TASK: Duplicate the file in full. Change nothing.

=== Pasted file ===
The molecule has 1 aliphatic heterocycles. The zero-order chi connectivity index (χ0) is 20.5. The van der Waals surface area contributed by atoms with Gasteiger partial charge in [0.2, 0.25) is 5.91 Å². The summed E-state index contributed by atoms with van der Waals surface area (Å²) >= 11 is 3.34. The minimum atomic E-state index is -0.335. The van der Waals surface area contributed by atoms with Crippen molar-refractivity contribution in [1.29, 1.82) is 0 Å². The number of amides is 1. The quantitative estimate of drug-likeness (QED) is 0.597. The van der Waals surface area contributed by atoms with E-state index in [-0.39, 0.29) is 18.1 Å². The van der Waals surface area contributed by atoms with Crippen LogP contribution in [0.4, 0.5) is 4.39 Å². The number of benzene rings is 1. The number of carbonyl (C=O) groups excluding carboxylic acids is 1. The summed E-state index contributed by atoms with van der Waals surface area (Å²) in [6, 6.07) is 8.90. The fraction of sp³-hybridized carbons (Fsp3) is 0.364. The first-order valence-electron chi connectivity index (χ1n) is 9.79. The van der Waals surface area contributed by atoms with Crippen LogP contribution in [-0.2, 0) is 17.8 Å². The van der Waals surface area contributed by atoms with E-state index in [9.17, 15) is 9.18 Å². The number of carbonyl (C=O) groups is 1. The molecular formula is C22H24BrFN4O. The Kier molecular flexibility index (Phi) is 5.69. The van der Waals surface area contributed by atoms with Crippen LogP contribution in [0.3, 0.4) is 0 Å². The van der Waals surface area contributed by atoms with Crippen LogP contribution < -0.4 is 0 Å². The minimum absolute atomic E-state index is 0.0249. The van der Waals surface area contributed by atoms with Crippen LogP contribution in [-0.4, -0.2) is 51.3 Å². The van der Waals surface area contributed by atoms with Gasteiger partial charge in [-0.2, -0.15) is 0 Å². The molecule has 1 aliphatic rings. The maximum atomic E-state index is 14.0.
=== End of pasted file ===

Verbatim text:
The molecule has 1 aliphatic heterocycles. The zero-order chi connectivity index (χ0) is 20.5. The van der Waals surface area contributed by atoms with Gasteiger partial charge in [0.2, 0.25) is 5.91 Å². The summed E-state index contributed by atoms with van der Waals surface area (Å²) >= 11 is 3.34. The minimum atomic E-state index is -0.335. The van der Waals surface area contributed by atoms with Crippen molar-refractivity contribution in [1.29, 1.82) is 0 Å². The number of amides is 1. The quantitative estimate of drug-likeness (QED) is 0.597. The van der Waals surface area contributed by atoms with E-state index in [-0.39, 0.29) is 18.1 Å². The van der Waals surface area contributed by atoms with Crippen LogP contribution in [0.4, 0.5) is 4.39 Å². The number of benzene rings is 1. The number of carbonyl (C=O) groups excluding carboxylic acids is 1. The summed E-state index contributed by atoms with van der Waals surface area (Å²) in [6, 6.07) is 8.90. The fraction of sp³-hybridized carbons (Fsp3) is 0.364. The first-order valence-electron chi connectivity index (χ1n) is 9.79. The van der Waals surface area contributed by atoms with Crippen LogP contribution in [-0.2, 0) is 17.8 Å². The van der Waals surface area contributed by atoms with E-state index in [9.17, 15) is 9.18 Å². The number of carbonyl (C=O) groups is 1. The molecular formula is C22H24BrFN4O. The Kier molecular flexibility index (Phi) is 5.69. The van der Waals surface area contributed by atoms with Crippen LogP contribution in [0.3, 0.4) is 0 Å². The van der Waals surface area contributed by atoms with Crippen LogP contribution < -0.4 is 0 Å². The minimum absolute atomic E-state index is 0.0249. The van der Waals surface area contributed by atoms with Crippen LogP contribution in [-0.4, -0.2) is 51.3 Å². The van der Waals surface area contributed by atoms with Gasteiger partial charge in [-0.2, -0.15) is 0 Å². The molecule has 1 aliphatic rings. The maximum atomic E-state index is 14.0.